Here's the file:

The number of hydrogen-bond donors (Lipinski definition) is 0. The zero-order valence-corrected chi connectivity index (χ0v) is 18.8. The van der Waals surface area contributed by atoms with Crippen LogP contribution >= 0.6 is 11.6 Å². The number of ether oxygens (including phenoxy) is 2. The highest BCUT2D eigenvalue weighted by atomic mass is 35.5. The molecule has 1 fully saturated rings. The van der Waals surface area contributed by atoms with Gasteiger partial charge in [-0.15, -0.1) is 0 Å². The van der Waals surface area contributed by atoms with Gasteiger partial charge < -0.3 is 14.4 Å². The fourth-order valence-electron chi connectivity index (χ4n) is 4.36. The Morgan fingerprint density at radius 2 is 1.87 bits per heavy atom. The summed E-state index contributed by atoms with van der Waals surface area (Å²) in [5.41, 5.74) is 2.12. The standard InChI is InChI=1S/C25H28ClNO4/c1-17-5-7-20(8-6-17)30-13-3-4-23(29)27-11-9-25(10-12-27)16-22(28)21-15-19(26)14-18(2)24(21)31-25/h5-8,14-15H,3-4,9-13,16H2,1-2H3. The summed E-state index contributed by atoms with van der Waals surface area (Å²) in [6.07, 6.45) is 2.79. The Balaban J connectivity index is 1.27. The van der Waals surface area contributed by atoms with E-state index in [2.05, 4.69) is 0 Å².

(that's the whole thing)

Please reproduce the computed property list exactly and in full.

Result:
The number of hydrogen-bond donors (Lipinski definition) is 0. The zero-order valence-corrected chi connectivity index (χ0v) is 18.8. The van der Waals surface area contributed by atoms with Crippen LogP contribution >= 0.6 is 11.6 Å². The number of ether oxygens (including phenoxy) is 2. The highest BCUT2D eigenvalue weighted by atomic mass is 35.5. The molecule has 1 fully saturated rings. The van der Waals surface area contributed by atoms with Gasteiger partial charge in [-0.15, -0.1) is 0 Å². The van der Waals surface area contributed by atoms with Gasteiger partial charge < -0.3 is 14.4 Å². The fourth-order valence-electron chi connectivity index (χ4n) is 4.36. The Morgan fingerprint density at radius 2 is 1.87 bits per heavy atom. The summed E-state index contributed by atoms with van der Waals surface area (Å²) in [5.41, 5.74) is 2.12. The standard InChI is InChI=1S/C25H28ClNO4/c1-17-5-7-20(8-6-17)30-13-3-4-23(29)27-11-9-25(10-12-27)16-22(28)21-15-19(26)14-18(2)24(21)31-25/h5-8,14-15H,3-4,9-13,16H2,1-2H3. The summed E-state index contributed by atoms with van der Waals surface area (Å²) in [6.07, 6.45) is 2.79. The Balaban J connectivity index is 1.27. The van der Waals surface area contributed by atoms with E-state index in [2.05, 4.69) is 0 Å².